Keeping journals and some sort of diary-like record during your travels may seem juvenile or tedious, but they can help your cause in sustaining income tax deductions if you're challenged by the Internal Revenue Service.
This is true whether you are on a holiday or on business travel, or any combination of both. The Tax Reform Act of 1986 affects which deductions may be made, their amount, and their impact on your return.
"Deductions will have to be reduced by at least 2% of your adjusted gross income starting with your 1987 returns, and keeping records are more important than ever," said Rob Giannangeli, public affairs officer for the IRS in Los Angeles.
Consult Them First
As interpretations may differ from situation to situation, it would be prudent to check with the IRS and look through the assorted brochures the agency offers to shed light on the subjects of travel and entertainment, education, etc.
When you plan to take care of a few business chores on your holiday, or perhaps think of something after you've already arrived at your destination, your specific expenses for these isolated items of business may be deductible. Don't expect to deduct air fare to Hawaii on a vacation just because you have one business lunch in Honolulu. But the lunch may be deductible (but only for 80% of the cost, under the new rules).
If your primary purpose of travel is business, the entire cost may be deductible minus any expenses for the vacation portion of your trip. The rules vary for deducting transportation expenses, for domestic and international travel, and for when you are out of the United States for less than a week and for longer.
On international travel, for example, you would generally have to show that you spent more than 75% of your time on business if transportation is to be fully deductible. If you're away internationally for less than a week, and the pleasure portion of your trip was less than 25%, you can probably deduct all of your transportation costs.
Any expenses that would be reimbursed, such as from an employer, aren't deductible.
The cardinal rule to remember about any travel expense deduction is that a business intent has to be shown and documented. However, only ordinary and necessary travel expenses (as interpreted by the IRS) will be accepted. These include transportation, accommodations, meals and entertainment.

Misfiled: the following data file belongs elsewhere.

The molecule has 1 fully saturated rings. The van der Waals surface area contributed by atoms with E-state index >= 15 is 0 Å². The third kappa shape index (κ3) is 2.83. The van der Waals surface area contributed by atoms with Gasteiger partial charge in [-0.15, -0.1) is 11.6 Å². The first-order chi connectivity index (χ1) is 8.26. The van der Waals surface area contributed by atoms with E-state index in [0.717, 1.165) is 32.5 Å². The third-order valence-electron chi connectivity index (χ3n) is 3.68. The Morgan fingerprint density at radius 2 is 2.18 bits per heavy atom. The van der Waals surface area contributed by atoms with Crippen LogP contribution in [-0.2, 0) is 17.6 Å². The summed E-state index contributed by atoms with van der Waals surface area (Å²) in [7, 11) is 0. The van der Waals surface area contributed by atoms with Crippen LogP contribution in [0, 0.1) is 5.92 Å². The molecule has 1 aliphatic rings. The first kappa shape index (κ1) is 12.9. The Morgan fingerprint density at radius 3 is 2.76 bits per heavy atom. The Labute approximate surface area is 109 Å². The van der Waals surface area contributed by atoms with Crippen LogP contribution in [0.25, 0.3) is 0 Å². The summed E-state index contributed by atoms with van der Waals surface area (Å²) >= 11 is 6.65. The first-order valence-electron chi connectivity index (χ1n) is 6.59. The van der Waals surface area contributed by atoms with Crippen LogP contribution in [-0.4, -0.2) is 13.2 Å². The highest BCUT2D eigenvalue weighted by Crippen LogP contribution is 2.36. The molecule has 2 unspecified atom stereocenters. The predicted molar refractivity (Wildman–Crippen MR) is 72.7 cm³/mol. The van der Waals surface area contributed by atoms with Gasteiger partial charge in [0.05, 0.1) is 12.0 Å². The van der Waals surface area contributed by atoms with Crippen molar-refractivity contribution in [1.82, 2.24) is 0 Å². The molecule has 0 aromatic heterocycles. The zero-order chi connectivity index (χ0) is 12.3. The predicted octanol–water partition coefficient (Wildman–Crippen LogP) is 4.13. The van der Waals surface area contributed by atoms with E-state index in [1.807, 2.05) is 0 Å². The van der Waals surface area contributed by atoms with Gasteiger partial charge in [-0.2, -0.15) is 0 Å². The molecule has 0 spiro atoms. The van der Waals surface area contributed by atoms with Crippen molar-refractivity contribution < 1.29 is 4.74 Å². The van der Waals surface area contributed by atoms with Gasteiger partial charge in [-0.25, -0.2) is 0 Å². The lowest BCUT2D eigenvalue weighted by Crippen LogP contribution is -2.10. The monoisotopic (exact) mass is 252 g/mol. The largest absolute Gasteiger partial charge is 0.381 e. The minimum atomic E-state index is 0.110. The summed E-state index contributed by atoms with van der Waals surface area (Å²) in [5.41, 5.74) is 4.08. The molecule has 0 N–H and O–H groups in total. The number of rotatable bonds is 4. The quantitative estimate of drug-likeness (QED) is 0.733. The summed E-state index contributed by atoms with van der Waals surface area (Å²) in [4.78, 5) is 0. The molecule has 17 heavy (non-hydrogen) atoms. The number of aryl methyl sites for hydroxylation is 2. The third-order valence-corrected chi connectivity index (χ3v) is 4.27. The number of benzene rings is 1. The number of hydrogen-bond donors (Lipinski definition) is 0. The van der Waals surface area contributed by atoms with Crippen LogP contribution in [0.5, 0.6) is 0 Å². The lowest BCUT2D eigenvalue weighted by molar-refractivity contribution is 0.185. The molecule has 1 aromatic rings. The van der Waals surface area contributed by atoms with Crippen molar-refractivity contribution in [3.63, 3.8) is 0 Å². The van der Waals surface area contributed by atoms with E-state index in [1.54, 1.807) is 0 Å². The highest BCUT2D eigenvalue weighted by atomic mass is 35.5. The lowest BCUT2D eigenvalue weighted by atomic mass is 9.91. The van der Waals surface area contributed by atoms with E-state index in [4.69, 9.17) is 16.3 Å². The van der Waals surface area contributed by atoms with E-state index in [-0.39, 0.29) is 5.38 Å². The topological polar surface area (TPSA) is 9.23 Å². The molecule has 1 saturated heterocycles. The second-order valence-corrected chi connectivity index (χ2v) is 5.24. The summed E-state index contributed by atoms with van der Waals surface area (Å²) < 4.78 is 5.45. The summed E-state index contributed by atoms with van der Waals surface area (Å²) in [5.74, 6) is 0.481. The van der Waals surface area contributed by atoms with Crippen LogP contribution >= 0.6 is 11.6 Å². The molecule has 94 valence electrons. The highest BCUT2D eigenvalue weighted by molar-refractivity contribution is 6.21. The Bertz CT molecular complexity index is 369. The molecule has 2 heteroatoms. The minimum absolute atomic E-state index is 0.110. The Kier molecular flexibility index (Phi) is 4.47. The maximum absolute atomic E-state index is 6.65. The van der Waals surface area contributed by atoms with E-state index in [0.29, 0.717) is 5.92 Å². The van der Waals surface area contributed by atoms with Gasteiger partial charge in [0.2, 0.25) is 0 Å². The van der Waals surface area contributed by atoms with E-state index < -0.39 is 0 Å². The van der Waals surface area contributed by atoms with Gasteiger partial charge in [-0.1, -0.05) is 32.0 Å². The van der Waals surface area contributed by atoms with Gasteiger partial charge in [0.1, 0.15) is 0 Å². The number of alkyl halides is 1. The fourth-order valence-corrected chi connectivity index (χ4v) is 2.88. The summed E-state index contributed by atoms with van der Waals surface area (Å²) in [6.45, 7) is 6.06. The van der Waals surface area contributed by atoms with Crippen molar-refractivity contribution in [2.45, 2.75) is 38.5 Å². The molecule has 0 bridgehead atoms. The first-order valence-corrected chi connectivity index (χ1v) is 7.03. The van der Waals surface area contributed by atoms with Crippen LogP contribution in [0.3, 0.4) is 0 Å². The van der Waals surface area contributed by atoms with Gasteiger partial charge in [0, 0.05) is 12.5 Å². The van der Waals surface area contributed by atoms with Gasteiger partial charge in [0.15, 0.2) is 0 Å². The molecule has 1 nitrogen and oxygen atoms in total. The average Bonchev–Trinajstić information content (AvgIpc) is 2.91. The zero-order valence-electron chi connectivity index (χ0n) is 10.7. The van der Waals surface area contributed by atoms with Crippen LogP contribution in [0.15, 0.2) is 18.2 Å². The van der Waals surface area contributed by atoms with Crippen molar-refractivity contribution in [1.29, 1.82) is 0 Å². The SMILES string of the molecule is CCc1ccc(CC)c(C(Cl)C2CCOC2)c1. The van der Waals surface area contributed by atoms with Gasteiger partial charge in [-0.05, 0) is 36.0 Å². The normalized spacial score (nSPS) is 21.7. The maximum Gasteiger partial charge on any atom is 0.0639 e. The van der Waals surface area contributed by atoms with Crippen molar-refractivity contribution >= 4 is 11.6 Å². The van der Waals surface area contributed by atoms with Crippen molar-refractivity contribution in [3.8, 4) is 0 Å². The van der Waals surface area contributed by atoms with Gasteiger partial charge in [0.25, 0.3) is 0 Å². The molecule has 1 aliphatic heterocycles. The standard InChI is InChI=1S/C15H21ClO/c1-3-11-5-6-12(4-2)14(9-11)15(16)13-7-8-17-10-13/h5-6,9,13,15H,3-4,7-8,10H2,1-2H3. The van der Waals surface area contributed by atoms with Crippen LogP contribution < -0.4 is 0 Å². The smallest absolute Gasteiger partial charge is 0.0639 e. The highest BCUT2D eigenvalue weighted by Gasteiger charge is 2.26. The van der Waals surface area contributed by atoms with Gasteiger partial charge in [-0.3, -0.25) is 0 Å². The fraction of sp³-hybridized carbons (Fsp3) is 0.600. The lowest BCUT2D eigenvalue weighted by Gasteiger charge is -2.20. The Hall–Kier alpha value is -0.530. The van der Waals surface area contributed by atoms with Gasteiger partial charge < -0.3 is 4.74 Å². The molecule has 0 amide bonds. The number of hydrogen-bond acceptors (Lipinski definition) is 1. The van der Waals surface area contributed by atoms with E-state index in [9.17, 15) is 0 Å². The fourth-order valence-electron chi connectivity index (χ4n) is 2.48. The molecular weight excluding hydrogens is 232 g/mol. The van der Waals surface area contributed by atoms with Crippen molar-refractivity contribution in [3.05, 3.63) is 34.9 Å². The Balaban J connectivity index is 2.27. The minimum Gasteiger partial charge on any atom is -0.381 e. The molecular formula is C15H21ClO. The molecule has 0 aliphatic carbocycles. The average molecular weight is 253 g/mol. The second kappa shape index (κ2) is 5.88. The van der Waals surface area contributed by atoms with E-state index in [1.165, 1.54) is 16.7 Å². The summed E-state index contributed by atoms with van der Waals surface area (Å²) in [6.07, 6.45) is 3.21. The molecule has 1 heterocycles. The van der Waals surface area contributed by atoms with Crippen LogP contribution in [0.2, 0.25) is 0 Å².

If the IRS questions your return, notations about your activities will aid your explanations. Having a record is supportive evidence. It helps to be thorough in jotting things down, and in getting and keeping receipts.
Both records and receipts are needed. Your records should include the time, place, purpose of the meeting or activity, who or what is involved in your work or appointment, and the expense involved.
Documentation is required for any deductions for expenses over $25. Exemptions to this rule may be allowed when receipts are hard to get, such as on a long-distance taxi fare to and from an airport and hotel.
The IRS will still accept your notations on your credit card statements as a valid record. Canceled checks by themselves, however, may not always be accepted in lieu of other written evidence such as a statement, voucher or bill.
As for deductions on travel for educational purposes, the guideline remains that you need to show that the expense is to maintain or improve your skill in your present work or business. Travel expenses to learn a new skill won't pass muster. The educational portion of your trip has to be your primary reason for travel, with study taking up more than 50% of your time.
Deductions for less formal study, or travel as a form of education, have been eliminated, Giannangeli said. "The only deductions that may be allowed in this area are those that are an adjunct to formal educational activities."
A Hard Look
While the IRS is still accepting deductions for travel, food, accommodations and related expenses of volunteers on scientific research expeditions, it is taking a longer look at these deductions. The sponsor of the trip has to have nonprofit status in the United States and you must be helping with the work and not just going on a vacation. "The 1986 Act specifically addresses this subject. You can't be spending any significant amount of time on vacation-type activities," Giannangeli said.
Transportation expenses for medical reasons may still be deductible in some cases. For example, if your doctor advises you to go to a warm-weather location to alleviate some chronic condition, your travel costs going to that destination may be deductible. But expenses while at the location wouldn't be deductible.
Similarly, if you become ill overseas and have to pay extra to get home for treatment, those expenses might be deductible.
If you're out of the country on April 15 and haven't filed your return, the IRS will automatically extend your deadline to June 16 if you attach an explanatory note to your return (long forms only).
You'll still have to pay interest on any money that the IRS deems you owe from April 15 until you file. To get around this, you can estimate what you owe and send the amount in with Form 4868 by April 15. This will give you a four-month extension to Aug. 15 in which to file your full return, but you'll still owe interest on your unpaid taxes if your estimated payment is off the mark.
Some brochures you can get free from the IRS are 463, Travel, Entertainment & Gift Expenses; 508, Educational Expenses, and 529, Miscellaneous Deductions.
Meanwhile, keep your records/receipts in a safe place.